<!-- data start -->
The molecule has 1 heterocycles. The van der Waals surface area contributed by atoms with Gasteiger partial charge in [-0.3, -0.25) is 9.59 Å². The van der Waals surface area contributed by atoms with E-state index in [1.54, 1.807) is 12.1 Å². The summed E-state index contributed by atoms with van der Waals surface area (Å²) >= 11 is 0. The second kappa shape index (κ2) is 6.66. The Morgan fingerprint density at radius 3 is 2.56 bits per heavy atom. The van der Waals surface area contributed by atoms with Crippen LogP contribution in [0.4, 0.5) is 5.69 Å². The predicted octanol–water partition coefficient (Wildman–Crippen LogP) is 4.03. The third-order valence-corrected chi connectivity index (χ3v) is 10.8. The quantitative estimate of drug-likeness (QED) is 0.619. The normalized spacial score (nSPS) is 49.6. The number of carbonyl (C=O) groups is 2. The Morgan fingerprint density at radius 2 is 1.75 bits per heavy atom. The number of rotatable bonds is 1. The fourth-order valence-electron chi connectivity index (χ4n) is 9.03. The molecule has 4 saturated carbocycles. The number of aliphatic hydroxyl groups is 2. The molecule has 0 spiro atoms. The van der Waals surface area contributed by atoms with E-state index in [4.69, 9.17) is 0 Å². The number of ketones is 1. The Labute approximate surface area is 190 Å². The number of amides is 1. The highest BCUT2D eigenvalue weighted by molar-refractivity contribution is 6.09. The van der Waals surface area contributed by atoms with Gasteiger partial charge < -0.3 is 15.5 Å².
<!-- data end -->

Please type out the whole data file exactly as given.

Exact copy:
The molecule has 1 heterocycles. The van der Waals surface area contributed by atoms with Gasteiger partial charge in [-0.3, -0.25) is 9.59 Å². The van der Waals surface area contributed by atoms with E-state index in [1.54, 1.807) is 12.1 Å². The summed E-state index contributed by atoms with van der Waals surface area (Å²) >= 11 is 0. The second kappa shape index (κ2) is 6.66. The Morgan fingerprint density at radius 3 is 2.56 bits per heavy atom. The van der Waals surface area contributed by atoms with Crippen LogP contribution in [0.4, 0.5) is 5.69 Å². The predicted octanol–water partition coefficient (Wildman–Crippen LogP) is 4.03. The third-order valence-corrected chi connectivity index (χ3v) is 10.8. The quantitative estimate of drug-likeness (QED) is 0.619. The normalized spacial score (nSPS) is 49.6. The number of carbonyl (C=O) groups is 2. The Morgan fingerprint density at radius 2 is 1.75 bits per heavy atom. The number of rotatable bonds is 1. The fourth-order valence-electron chi connectivity index (χ4n) is 9.03. The molecule has 4 saturated carbocycles. The number of aliphatic hydroxyl groups is 2. The molecule has 0 spiro atoms. The van der Waals surface area contributed by atoms with E-state index in [4.69, 9.17) is 0 Å². The number of ketones is 1. The Labute approximate surface area is 190 Å². The number of amides is 1. The highest BCUT2D eigenvalue weighted by molar-refractivity contribution is 6.09. The van der Waals surface area contributed by atoms with Gasteiger partial charge < -0.3 is 15.5 Å².